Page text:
From four rangers and just one vet in 2010, the WRU—an extension of the Sabah Wildlife Department that is privately funded—has expanded to a team of 24 rangers and four veterinarians today.

The increase is fitting as the number of cases are also on the rise. In 2010, the team handled only 53 cases. By 2015, they were handling six times as many cases. Last year, the team had an all time high of 352 cases.

“The figure has risen steadily over the last few years. There are several reasons to explain this. The main one is probably habitat loss and fragmentation of the forests which causes the animals to wander into human areas. The other is a change in awareness,” said Ramirez.

Sabah is the largest producer of palm oil in the country and such production means massive scale land clearing. This inevitably increases human-wildlife conflicts as animals stray into plantations and villages after losing their jungle homes or are trapped.

“The animals are getting increasingly closer to humans and plantations because of the development that’s happening to their habitat. We will likely continue to see more of this happening as development will not stop,” she said.

Since it started, the unit has dealt a lot with rescuing and relocating macaques; 70 per cent of their total case number or 1,984 cases involve these primates. This is followed by saving 247 elephants or 9 per cent, then snakes. Other rescues range from orangutans, sambar deer, monitor lizards, sun bears, turtles, crocodiles, pangolins, slow loris and and proboscis monkeys.

“Many of these were kept as pets. This often stems from a lack of awareness. People come across these wild animals in the wild, abandoned or orphaned and think they’re cute and end up keeping them.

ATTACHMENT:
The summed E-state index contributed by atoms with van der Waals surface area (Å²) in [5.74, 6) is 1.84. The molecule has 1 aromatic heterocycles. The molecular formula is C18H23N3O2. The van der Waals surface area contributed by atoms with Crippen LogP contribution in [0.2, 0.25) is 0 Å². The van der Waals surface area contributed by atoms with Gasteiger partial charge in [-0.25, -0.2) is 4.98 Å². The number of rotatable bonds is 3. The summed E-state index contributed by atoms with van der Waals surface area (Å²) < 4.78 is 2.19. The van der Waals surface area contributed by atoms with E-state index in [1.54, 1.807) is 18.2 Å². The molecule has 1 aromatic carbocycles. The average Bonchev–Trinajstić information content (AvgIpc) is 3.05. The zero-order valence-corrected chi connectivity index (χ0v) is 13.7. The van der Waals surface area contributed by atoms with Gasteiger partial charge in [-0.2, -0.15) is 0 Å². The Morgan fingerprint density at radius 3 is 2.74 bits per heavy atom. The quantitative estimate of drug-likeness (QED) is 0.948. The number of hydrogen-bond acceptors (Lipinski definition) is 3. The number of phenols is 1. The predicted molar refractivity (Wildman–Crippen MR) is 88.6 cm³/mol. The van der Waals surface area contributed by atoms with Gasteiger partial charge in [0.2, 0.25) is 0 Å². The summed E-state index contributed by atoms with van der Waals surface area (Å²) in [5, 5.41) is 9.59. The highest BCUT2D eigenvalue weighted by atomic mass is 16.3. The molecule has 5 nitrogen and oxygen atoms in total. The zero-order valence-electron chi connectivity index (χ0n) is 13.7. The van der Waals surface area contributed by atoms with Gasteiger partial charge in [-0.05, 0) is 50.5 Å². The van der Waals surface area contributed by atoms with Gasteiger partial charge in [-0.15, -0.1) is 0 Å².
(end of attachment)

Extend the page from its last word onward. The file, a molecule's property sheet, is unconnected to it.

“Keeping some wild animals here is illegal but most of all, it harms the animal and they will be unable to survive in the wild later,” said Kotiu.

Many of Sabah’s wildlife can also be found for sale at the many tamu or open markets, and they are sometimes sold discreetly at pet shops.

Hope for change

Over time, and with a lot of education, the awareness for Sabah’s protected wildlife have increased. WRU has been getting calls from people giving up the animals they took in after finding out what they did was wrong.

While that gives Ramirez some hope, there are many other threats—poaching, trafficking and illegal hunting—that the rescue unit and the enforcement authorities cannot seem to get a handle on.

“The Wildlife Rescue Unit does what it can, everything from animal rescue, handling, veterinarian services to education and awareness, but we are not law enforcers. We need a lot of support from everybody to really protect our wildlife,” said Ramirez.

The unit is based out of two places, Lok Kawi, in Kota Kinabalu on the west coast and Sandakan on the east coast. Their staff have to cover the entire 72,500 km2  that is Sabah and the logistics of this can get complicated; imagine having to transport a three-tonne elephant from an oil plantation.

The unit is fully funded by the Malaysian Palm Oil Council under its conservation fund. The council recognised in 2010 the need to have a balance between development and wildlife conservation.

The costs run into about RM100,000 per month for salaries, allowances and operational costs alone. However, the amount is now insufficient as the team needs to expand and upgrade their equipment. They are also tending to more animals.

“As Sabah continues to develop, we foresee more problems, more new situations never seen before, more species never seen before and more calls than ever before. I think we will need to expand and have sub divisions to increase our capabilities,” said Ramirez.

“Right now, we make do with what we have. We get help from the plantations and villagers and we manage. But there is a lot of room for improvement,” she said.

“I know it’s a dream to think we can stop development and clearing of lands. But we have to live in balance with what we have, let’s not be greedy, we already have a lot, let’s not keep going until we have nothing left.

“If we have to, let’s have better management and find a balance. Follow the advice of people in the area. Don’t start development in a known elephant crossing area, just moving it a few kilometres either side could make a huge difference to the wildlife,” she said.

To find out more about the WRU, catch the third episode of Borneo Wildlife Warriors on SzTV here.

If you are interested in contributing to the WRU, find out how here.